I'm not going to say which country or airport was involved.  My sister and I were about to go through immigration prior to boarding a plane when I handed her my passport and boarding pass to hold, prior to a visit to the WC. She handed them back to afterwards, and we joined the usual immigration queue. She went through a different lane to me. On the other side of the immigration booths, as we headed towards the gate, we discovered that she had gone through on my passport and I had gone through on hers...

She is 7 years older than me, 6 inches taller and much slimmer. There is a slight family resemblance, but people do not ever confuse us!

So there you are - an extra 20mls of toothpaste is much more important that using the correct passport... I trust you all now feel much more confident about airport security.

Wednesday, May 11, 2011

My first Publishers' Weekly Review

I've never had a Publishers' Weekly review -- until this week.  For those of you who don't know much about these reviews, it's the one that is sometimes featured on the Amazon.com page for a book. They are often critical or a bit tongue in the cheek, hinting at -- rather than stating outright -- that the reviewer really didn't like the book. Most authors desire a PW review, at the same time as dreading getting one...

The ultimate accolade is to get a "starred" review. Just the one star, but you can't get better than that. And no, my review was not starred, but as my publicity manager said: "Any review that repeats the word “exciting” twice in one paragraph is definitely going to be a good one..."

Here's the whole thing:

"Families are divided, heroes are made, and the fate of the world is decided in the exciting conclusion to Australian conservationist Larke's Watergiver trilogy (after 2010's Stormlord Rising). In the desert-dry Quartern nation, only a cloudmaster can keep people alive by calling the rains. Lord Jasper Bloodstone, once a commoner, is the last surviving cloudmaster, but he is unable to manipulate salt water. His waterpainter lover, Terelle, wants to help, but a magical compulsion draws her away. Jasper's brother, Sandmaster Ravard, is killing every rainlord he can find--even targeting Jasper--in hopes of bringing back the Time of Random Rain. In poignant counterpoint, transgender warrior Rubric Verdigris struggles with his conscience and what it means to be a man. Themes of family and identity dominate a story line that is both intimate and world-spanning. Series fans will love the exciting action and well-developed characters; new readers will want to seek out the earlier books."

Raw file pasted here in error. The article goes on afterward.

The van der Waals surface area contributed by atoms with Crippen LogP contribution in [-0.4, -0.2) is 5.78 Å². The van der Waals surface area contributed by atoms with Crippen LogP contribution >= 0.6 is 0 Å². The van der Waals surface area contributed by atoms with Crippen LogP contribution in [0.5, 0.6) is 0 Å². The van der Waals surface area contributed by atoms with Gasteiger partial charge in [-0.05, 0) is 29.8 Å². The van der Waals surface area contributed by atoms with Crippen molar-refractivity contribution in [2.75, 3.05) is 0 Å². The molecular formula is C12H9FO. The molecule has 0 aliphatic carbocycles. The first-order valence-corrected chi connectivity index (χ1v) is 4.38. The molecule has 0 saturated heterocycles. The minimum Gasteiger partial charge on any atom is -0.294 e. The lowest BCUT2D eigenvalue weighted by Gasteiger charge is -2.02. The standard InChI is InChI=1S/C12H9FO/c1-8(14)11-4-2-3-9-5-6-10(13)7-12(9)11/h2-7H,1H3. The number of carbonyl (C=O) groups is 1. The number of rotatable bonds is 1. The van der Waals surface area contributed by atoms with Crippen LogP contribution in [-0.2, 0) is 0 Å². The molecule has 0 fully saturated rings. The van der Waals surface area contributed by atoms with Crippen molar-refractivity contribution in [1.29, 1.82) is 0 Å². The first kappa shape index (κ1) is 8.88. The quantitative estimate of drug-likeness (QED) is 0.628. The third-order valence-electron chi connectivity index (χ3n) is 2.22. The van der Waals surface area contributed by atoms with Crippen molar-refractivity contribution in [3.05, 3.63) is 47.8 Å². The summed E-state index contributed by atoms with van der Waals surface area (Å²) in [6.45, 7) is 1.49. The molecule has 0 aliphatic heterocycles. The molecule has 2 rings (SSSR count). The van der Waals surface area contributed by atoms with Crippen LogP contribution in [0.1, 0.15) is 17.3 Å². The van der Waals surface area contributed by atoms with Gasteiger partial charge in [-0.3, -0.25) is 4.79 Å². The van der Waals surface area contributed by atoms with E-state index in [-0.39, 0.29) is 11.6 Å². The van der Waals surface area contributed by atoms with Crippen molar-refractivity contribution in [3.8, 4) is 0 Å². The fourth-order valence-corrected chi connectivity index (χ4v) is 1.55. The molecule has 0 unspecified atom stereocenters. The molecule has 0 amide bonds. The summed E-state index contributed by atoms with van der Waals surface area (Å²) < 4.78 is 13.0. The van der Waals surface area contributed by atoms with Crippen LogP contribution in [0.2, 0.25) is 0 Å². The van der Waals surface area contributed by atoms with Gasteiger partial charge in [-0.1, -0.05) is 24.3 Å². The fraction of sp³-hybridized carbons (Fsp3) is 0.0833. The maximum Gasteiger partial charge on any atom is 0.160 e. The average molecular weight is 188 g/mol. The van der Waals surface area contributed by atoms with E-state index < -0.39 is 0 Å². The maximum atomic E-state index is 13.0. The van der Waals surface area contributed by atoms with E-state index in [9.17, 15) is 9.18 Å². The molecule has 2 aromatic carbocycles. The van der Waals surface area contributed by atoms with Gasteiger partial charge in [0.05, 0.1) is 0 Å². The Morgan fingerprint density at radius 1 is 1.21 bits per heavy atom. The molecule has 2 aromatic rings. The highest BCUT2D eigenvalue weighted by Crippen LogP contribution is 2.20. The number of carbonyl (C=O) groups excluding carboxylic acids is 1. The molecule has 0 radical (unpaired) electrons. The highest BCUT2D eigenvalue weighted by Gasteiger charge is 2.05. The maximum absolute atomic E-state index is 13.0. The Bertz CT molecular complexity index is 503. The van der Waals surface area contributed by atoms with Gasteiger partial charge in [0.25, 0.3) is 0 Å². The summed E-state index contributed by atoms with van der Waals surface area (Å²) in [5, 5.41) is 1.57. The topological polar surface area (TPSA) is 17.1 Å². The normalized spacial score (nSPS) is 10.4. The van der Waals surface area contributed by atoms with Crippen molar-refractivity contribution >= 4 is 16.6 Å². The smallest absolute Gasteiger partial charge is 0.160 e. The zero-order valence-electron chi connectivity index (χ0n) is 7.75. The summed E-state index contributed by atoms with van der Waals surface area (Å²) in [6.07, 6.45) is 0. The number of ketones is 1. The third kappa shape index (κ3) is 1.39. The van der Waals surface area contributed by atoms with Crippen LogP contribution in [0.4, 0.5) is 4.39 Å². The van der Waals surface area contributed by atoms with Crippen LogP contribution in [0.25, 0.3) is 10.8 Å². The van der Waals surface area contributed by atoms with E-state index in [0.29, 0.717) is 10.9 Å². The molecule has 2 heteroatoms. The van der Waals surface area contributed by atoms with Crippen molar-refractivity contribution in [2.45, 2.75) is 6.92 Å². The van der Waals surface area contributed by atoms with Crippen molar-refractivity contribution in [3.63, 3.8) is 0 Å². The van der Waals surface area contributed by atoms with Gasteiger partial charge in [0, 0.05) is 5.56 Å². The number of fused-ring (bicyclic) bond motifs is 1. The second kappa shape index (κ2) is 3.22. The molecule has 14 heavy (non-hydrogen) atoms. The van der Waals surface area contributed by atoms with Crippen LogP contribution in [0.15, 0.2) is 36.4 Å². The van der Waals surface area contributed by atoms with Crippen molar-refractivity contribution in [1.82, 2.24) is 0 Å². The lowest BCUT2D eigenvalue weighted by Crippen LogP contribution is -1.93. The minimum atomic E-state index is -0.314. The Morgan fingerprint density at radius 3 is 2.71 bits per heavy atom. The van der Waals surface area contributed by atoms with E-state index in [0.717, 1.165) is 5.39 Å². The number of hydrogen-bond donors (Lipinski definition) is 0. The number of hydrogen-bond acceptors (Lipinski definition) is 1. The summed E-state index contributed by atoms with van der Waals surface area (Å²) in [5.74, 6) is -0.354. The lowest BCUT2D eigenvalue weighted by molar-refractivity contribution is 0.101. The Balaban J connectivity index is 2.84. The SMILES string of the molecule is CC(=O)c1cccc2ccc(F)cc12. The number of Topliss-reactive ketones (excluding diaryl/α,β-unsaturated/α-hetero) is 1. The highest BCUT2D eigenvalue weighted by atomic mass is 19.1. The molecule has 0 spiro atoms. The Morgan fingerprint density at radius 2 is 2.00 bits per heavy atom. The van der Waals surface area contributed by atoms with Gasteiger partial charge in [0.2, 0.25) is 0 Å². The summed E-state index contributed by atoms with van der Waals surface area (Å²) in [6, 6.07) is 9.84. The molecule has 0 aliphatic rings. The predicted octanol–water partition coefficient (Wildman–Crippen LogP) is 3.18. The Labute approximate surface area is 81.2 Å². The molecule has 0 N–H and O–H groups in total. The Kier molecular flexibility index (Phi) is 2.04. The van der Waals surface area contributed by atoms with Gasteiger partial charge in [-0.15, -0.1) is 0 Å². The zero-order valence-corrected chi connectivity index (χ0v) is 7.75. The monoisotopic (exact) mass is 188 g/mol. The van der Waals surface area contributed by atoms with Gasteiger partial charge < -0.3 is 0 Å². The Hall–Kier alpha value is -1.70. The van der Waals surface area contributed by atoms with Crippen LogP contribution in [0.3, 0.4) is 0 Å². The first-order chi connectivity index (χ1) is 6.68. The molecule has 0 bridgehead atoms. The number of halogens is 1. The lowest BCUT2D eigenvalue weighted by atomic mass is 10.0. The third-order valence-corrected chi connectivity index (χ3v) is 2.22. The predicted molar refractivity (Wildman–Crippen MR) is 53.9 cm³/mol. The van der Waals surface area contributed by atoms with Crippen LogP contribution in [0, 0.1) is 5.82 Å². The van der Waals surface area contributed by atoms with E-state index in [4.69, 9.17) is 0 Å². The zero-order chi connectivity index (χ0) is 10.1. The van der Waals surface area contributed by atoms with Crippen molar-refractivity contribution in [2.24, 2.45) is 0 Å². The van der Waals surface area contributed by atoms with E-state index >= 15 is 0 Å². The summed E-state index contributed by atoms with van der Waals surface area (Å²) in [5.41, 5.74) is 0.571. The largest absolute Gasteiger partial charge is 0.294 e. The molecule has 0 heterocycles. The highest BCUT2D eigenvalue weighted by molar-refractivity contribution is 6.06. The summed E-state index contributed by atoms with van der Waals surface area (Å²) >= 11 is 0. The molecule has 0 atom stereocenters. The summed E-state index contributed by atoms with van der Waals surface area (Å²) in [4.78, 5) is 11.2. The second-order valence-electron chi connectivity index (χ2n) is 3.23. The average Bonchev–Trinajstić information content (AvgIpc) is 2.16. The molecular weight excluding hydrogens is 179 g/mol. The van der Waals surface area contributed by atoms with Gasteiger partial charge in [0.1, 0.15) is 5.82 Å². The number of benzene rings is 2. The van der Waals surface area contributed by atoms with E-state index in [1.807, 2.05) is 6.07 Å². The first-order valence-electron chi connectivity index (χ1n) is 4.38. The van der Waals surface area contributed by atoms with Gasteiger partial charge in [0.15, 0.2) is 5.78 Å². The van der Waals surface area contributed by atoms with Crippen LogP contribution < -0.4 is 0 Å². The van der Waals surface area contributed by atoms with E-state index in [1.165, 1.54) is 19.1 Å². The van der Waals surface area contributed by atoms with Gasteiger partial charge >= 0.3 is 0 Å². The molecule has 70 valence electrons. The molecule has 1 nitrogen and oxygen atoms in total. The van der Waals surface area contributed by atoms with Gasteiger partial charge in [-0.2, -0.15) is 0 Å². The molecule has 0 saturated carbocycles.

I am sooooooooo chuffed.

Two and a half months to publication, everyone!!

UK Orbit cover
Australian Voyager cover
US Orbit cover


Tuesday, May 10, 2011

Children of Cambodia...

...and a few photos of grandson in Cambodia too.
It is sometimes heartbreaking: to see tots begging when they should be playing, 
to see kids working when they should be in school. 
My husband gives money to a Cambodian school project every month. He upped his donation after seeing Cambodia firsthand.
Here are some photos:
Grandson is looking through the postcards the girl is selling
School in a craft workshop
Two boys showing off their skills at leather work for sale
Boys working at leathercraft
East meets west
Cuteness in a village
A water life
Kid in a tub
The baby above is being bottle fed when the parents have almost nothing. When the bottle fell in the muddy water of the lake - where raw sewerage goes straight into the water - the woman picked it up and stuck it right back into the baby's mouth. 
working
Swinging in a liana: kids see the similarities, not the differences

Monday, May 09, 2011

Come listen...

...to me chat with Tansy Rayner Roberts on Galactichat  (a podcast site of Australian author interviews).
Tansy is herself an author of several  fantasies, and I am loving her ongoing trilogy, The Creature Court. I was well into the second book (The Shattered City) until I had to put it on hold because my sister swiped it, as she couldn't wait!

At one point I say that the Swancon I just attended was my third - actually, it was my fourth.
The link is here.

Saturday, May 07, 2011

Another side of Cambodia

Village life outside Siem Reap
Used to be able to see the broom seller like this in Malaysia. Rare now!
Selling those baskets and brooms!
Fire wood
Village pump
No chimney

Friday, May 06, 2011

Miscellaneous from Perth

Perth, Western Australia, is my home town. Where I was born and around which I grew up. As a child I lived at the foot of that range you can see in the background.
I'm not a person who has much time for commemoration of battles usually, but my Dad was at the Battle of Ypres in the First World War, and other such places, so I can't pass by the war memorial overlooking Perth without remembering him.
I was up in the park (King's Park, overlooking the city) because my sister is one of the volunteer guides for the free walks there.